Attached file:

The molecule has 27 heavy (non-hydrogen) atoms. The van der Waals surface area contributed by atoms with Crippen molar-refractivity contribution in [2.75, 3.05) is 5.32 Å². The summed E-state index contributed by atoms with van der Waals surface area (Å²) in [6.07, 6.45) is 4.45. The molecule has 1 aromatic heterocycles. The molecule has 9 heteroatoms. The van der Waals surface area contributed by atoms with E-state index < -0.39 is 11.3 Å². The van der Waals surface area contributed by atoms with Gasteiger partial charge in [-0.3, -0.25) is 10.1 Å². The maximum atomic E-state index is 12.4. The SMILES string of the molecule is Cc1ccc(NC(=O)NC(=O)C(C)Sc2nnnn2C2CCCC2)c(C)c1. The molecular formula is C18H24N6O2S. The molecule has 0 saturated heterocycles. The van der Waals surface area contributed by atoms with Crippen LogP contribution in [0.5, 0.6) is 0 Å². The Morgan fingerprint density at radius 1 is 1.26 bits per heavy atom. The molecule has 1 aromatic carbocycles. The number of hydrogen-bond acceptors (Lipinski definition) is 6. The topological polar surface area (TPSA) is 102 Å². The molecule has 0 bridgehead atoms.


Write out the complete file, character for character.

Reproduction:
The molecule has 27 heavy (non-hydrogen) atoms. The van der Waals surface area contributed by atoms with Crippen molar-refractivity contribution in [2.75, 3.05) is 5.32 Å². The summed E-state index contributed by atoms with van der Waals surface area (Å²) in [6.07, 6.45) is 4.45. The molecule has 1 aromatic heterocycles. The molecule has 9 heteroatoms. The van der Waals surface area contributed by atoms with E-state index < -0.39 is 11.3 Å². The van der Waals surface area contributed by atoms with Gasteiger partial charge in [-0.3, -0.25) is 10.1 Å². The maximum atomic E-state index is 12.4. The SMILES string of the molecule is Cc1ccc(NC(=O)NC(=O)C(C)Sc2nnnn2C2CCCC2)c(C)c1. The molecular formula is C18H24N6O2S. The molecule has 0 saturated heterocycles. The van der Waals surface area contributed by atoms with Crippen LogP contribution in [0.5, 0.6) is 0 Å². The Morgan fingerprint density at radius 1 is 1.26 bits per heavy atom. The molecule has 1 aromatic carbocycles. The number of hydrogen-bond acceptors (Lipinski definition) is 6. The topological polar surface area (TPSA) is 102 Å². The molecule has 0 bridgehead atoms.